The articulated tug barge Prentiss Brown/St. Mary’s Conquest opened our season on Friday morning, March 29. It brought a load of cement for the St. Mary’s Cement Terminal in Ferrysburg. This same vessel combination opened our season last year on March 23rd.
The St. Mary’s Conquest is managed by Port City Marine Services of Muskegon, while the tug is owned and operated by Port Tug Inc., also of Muskegon. The Conquest was built in 1937 by the Manitowoc Shipbuilding Company of Manitowoc, Wis., as the tanker Red Crown.
The Red Crown was 465.25 feet long, with a beam of 55.25 feet and a depth of 25.5 feet. It was renamed the Amoco Indiana in 1962, and ceased operations for Amoco Oil Company in 1982. Bay Shipbuilding at Sturgeon Bay, Wis., converted it to a cement-carrying barge in 1987. It now measures 437 feet, 6 inches long, 55 feet wide and 28 feet deep with a capacity of 8500 tons.
The tug Prentiss Brown was built in 1969 by Gulfport Shipbuilding of Port Arthur, Texas. It was christened the Betty Culbreath and renamed the Michaela McAllister when it was acquired by McAllister Towing and Transportation, an off Lakes firm. It was subsequently purchased by Port City Tug and completely refitted at Bay Shipbuilding at Sturgeon Bay, Wis.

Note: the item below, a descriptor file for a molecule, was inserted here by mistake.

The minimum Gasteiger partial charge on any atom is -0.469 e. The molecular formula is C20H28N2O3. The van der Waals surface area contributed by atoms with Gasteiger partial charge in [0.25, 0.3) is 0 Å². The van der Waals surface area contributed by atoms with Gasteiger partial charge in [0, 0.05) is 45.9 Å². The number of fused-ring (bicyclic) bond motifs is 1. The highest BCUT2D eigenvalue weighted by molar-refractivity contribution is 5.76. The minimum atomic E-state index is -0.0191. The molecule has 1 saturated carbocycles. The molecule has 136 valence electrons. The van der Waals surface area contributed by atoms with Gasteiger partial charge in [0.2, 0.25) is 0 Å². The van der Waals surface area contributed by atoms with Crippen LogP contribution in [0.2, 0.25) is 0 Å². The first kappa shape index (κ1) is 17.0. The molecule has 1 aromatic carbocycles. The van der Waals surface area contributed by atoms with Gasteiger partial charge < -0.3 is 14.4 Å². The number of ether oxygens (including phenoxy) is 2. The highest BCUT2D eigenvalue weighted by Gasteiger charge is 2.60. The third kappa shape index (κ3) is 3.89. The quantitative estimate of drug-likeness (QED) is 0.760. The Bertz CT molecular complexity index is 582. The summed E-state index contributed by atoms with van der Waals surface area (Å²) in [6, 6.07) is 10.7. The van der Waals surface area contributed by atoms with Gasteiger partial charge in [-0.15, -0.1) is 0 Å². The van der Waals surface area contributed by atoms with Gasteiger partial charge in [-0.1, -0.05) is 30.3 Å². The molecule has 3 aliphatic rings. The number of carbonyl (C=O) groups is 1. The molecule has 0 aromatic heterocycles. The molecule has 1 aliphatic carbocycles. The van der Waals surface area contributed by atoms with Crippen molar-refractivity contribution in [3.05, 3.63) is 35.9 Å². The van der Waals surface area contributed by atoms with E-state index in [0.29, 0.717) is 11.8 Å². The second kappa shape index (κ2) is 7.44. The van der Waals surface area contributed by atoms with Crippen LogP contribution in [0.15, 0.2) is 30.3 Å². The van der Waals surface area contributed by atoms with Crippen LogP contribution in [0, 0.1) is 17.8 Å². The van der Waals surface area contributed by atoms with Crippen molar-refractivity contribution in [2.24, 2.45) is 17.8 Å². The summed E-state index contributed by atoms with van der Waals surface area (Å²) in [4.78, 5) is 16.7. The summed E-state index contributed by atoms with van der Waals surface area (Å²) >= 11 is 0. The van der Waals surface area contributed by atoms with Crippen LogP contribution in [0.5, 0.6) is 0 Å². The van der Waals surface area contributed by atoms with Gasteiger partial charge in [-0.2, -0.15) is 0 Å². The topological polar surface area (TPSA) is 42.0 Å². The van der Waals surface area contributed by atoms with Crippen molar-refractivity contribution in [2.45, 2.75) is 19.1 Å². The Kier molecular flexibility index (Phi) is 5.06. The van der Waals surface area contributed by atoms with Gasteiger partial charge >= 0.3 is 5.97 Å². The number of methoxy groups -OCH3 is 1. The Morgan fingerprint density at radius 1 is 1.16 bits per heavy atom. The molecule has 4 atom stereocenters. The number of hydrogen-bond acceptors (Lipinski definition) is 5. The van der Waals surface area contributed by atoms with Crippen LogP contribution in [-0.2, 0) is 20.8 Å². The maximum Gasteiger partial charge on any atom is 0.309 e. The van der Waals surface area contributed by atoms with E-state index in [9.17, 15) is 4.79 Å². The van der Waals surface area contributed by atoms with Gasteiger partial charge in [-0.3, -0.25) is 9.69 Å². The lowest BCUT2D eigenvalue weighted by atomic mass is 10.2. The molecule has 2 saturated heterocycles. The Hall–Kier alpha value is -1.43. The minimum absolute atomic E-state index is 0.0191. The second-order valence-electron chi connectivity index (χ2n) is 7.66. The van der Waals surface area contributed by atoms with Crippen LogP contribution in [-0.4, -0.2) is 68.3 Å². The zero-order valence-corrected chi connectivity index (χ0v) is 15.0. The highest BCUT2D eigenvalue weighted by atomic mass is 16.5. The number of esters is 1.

This tug had a raised pilot house atop a cylindrical column. Its length is 123 feet, 5 inches, and its breadth is 30 feet with a depth of 19 feet. It is diesel powered, and is propelled by two GM Electromotive engines driving a single propeller.
For new readers, the following is an orientation to the local docks. As you come up river from the lighthouse, the first dock on the right is Government Basin. This dock serves the U.S. Coast Guard Station Grand Haven and the U.S. Army Corps of Engineers.
Next is the coal dock for the Board of Light and Power Sims plant on Harbor Island. Just beyond the power plant dock is Meekhof’s D&M dock, which has piles of various bulk materials.
On the left a little farther up river is the Construction Aggregates Dock. This facility was our only shipping dock and it is closed indefinitely.
Around the curve of Harbor Island, the rest of the docks are on the north Ferrysburg side of the river at that point. The first is an old oil and gasoline tanker terminal, which is no longer used. The oil and gas terminal is now served by a pipeline.
Next is Verplank’s dock with multiple piles of materials on both sides of the large silos that are the St. Mary’s Cement terminal.
For those who have not obtained their copy of “Know Your Ships,” there is a supply available at The Bookman. If you are interested in boats on the Great Lakes, this annual publication is a must have.
For those interested in Great Lakes shipwrecks, Michigan Shipwreck Research Associates is presenting their 15th annual Mysteries and Histories Beneath the Inland Seas show on April 20 at the Knickerbocker Theatre in Holland. Visit www.michiganshipwrecks.org for more information.
We are tentatively expecting the Manitowoc at the Board of Light and Power plant on Harbor Island on April 6.
— By Dick Fox, "Ship's Log" columnist